Mind vs. Body

When I was a child with rheumatoid arthritis I absolutely hated doing my exercises, but loved doing my school homework. I think this dichotomy so perfectly explains the lifelong battle I’ve had: mind vs. body.

Living with a chronic condition is hard work

Living with a chronic disease required a lot of work and upkeep. In the case of RA, we work and work yet still can be gradually losing abilities or developing joint deformities. As a child I had so many exercises to do every day, plus physical and occupational therapy sessions a few times a week. The effort was both painful and exhausting.

But the really hard part of all this physical work was how little I got out of it. I knew I was losing the battle. I knew that as important as it was for me to keep up with my therapy, I also understood that it was merely (hopefully) slowing down the disease. I wasn’t anywhere near defeating it, or even coming in at a tie against the grinding inevitability of the RA.

Is taking care of the mind more pleasurable?

However, feeding my mind was such a great pleasure. The instant I knew how to read I was hooked, with my nose permanently located between the pages of any book I could get my hands on. I checked out the maximum number of books from the local library and cycled through as often as I could get there.

I loved everything about learning and working my mind. Even my most hated subject (math) was a joy compared to the rigors of physical therapy. These two worlds were forever warring. I could never figure out how to make exercise as fun as reading or study.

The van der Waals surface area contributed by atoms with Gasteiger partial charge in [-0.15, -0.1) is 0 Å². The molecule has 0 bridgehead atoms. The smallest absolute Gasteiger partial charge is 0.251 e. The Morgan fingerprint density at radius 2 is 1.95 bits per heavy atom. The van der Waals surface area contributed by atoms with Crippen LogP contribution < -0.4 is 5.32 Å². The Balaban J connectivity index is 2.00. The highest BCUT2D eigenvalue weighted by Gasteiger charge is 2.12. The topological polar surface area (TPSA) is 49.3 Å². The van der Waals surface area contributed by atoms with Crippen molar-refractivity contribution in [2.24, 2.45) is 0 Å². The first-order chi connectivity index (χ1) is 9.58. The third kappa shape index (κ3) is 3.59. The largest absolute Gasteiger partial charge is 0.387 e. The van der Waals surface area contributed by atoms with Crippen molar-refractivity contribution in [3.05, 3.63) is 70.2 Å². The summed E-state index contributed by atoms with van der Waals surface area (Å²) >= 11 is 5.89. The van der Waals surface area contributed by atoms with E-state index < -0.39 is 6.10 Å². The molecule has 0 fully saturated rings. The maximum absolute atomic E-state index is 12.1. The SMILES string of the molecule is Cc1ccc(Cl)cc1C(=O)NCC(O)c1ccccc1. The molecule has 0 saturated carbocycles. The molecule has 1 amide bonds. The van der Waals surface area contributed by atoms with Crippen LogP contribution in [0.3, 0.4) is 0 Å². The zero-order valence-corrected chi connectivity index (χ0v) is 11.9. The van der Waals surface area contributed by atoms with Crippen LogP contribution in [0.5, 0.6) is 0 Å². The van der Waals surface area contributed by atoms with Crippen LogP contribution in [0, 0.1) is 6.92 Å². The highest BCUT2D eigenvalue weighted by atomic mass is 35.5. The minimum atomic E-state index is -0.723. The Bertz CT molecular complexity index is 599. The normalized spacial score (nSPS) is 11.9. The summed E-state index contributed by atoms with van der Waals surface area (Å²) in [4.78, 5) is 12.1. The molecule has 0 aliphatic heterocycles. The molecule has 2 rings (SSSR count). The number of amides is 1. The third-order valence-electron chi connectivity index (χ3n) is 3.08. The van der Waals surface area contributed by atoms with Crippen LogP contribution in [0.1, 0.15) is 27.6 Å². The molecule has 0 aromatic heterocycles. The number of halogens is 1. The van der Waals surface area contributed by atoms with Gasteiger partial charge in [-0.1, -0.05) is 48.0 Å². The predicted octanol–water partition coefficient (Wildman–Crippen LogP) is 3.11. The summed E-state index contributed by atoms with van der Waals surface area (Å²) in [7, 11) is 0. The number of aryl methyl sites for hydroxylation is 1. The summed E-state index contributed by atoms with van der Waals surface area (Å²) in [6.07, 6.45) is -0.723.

I’m sure part of the allure was that when I was lost in a book or a homework assignment, I wasn’t feeling my RA. I wasn’t in pain because I was doing something I enjoyed. Even when my hands hurt from writing, I didn’t mind it as much.

When mere moving is painful

Conversely, physical activity was immediately associated with pain. How could it not be when merely standing for a certain period of time or walking a certain length caused stabbing pain in specific joints and exhaustion throughout my body? Bones and muscles ached at the mere idea of exercise.

For me, the physical world was about avoiding pain and problem solving. My activity focused on what I could do to minimize pain—whether it was sitting, resting, or careful positioning. But it also was a puzzle, meaning that, as my abilities declined, I had to figure out how to do things differently. At school I had to navigate between classrooms and strategize where I could stop to rest, how to avoid the jumble of crowds in the halls (to prevent falling), and how to do basic tasks that became increasingly difficult.

I suppose this problem solving was also a brain exercise because it took a lot of work to figure things out. Yet I am glad to have this skill because it has helped me throughout my life to see physical obstacles as puzzles rather than barriers.

Even as an adult I wage the mind vs. body war. I still have to maintain my health and still have to do my exercises. I struggle with my physical activity and enjoy the simple pleasures of lounging while reading a book. Now I have realized that this conflict will continue throughout my life and that I have to do as much as I can to exercise, no matter how hard it may be. And that it is also OK to reward myself after with a treat for my mind.

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